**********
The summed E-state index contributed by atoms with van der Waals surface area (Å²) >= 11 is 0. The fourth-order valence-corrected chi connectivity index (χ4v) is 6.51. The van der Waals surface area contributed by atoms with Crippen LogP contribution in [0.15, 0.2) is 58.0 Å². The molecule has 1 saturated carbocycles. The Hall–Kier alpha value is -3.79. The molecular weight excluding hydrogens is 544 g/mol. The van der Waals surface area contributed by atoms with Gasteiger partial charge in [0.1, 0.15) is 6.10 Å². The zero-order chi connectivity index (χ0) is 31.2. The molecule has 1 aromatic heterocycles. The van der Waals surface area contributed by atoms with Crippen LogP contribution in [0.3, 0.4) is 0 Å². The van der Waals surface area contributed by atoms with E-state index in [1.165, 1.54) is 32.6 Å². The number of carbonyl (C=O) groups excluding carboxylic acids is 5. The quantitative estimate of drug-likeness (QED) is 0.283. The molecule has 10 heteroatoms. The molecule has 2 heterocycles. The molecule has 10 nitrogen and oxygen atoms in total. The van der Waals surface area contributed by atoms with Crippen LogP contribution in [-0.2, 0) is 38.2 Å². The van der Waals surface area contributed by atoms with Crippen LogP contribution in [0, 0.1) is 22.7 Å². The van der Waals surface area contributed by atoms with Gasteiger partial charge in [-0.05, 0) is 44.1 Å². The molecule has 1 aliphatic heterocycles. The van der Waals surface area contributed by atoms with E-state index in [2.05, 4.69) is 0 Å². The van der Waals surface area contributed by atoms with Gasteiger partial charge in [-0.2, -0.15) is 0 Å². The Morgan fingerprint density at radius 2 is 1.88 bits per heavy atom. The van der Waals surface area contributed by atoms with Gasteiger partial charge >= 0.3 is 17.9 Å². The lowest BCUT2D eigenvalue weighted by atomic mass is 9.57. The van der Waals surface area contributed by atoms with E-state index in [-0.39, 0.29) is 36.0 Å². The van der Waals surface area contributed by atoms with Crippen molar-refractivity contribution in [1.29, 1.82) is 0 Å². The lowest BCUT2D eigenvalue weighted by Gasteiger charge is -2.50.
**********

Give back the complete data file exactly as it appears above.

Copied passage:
The summed E-state index contributed by atoms with van der Waals surface area (Å²) >= 11 is 0. The fourth-order valence-corrected chi connectivity index (χ4v) is 6.51. The van der Waals surface area contributed by atoms with Crippen LogP contribution in [0.15, 0.2) is 58.0 Å². The molecule has 1 saturated carbocycles. The Hall–Kier alpha value is -3.79. The molecular weight excluding hydrogens is 544 g/mol. The van der Waals surface area contributed by atoms with Gasteiger partial charge in [0.1, 0.15) is 6.10 Å². The zero-order chi connectivity index (χ0) is 31.2. The molecule has 1 aromatic heterocycles. The van der Waals surface area contributed by atoms with Crippen LogP contribution in [0.3, 0.4) is 0 Å². The van der Waals surface area contributed by atoms with E-state index in [1.165, 1.54) is 32.6 Å². The number of carbonyl (C=O) groups excluding carboxylic acids is 5. The quantitative estimate of drug-likeness (QED) is 0.283. The molecule has 10 heteroatoms. The molecule has 2 heterocycles. The molecule has 10 nitrogen and oxygen atoms in total. The van der Waals surface area contributed by atoms with Crippen LogP contribution in [-0.2, 0) is 38.2 Å². The van der Waals surface area contributed by atoms with Crippen LogP contribution in [0, 0.1) is 22.7 Å². The van der Waals surface area contributed by atoms with Gasteiger partial charge in [-0.05, 0) is 44.1 Å². The molecule has 1 aliphatic heterocycles. The van der Waals surface area contributed by atoms with E-state index in [2.05, 4.69) is 0 Å². The van der Waals surface area contributed by atoms with Gasteiger partial charge in [-0.2, -0.15) is 0 Å². The Morgan fingerprint density at radius 2 is 1.88 bits per heavy atom. The van der Waals surface area contributed by atoms with Gasteiger partial charge >= 0.3 is 17.9 Å². The lowest BCUT2D eigenvalue weighted by atomic mass is 9.57. The van der Waals surface area contributed by atoms with E-state index in [-0.39, 0.29) is 36.0 Å². The van der Waals surface area contributed by atoms with Crippen molar-refractivity contribution in [1.29, 1.82) is 0 Å². The lowest BCUT2D eigenvalue weighted by Gasteiger charge is -2.50.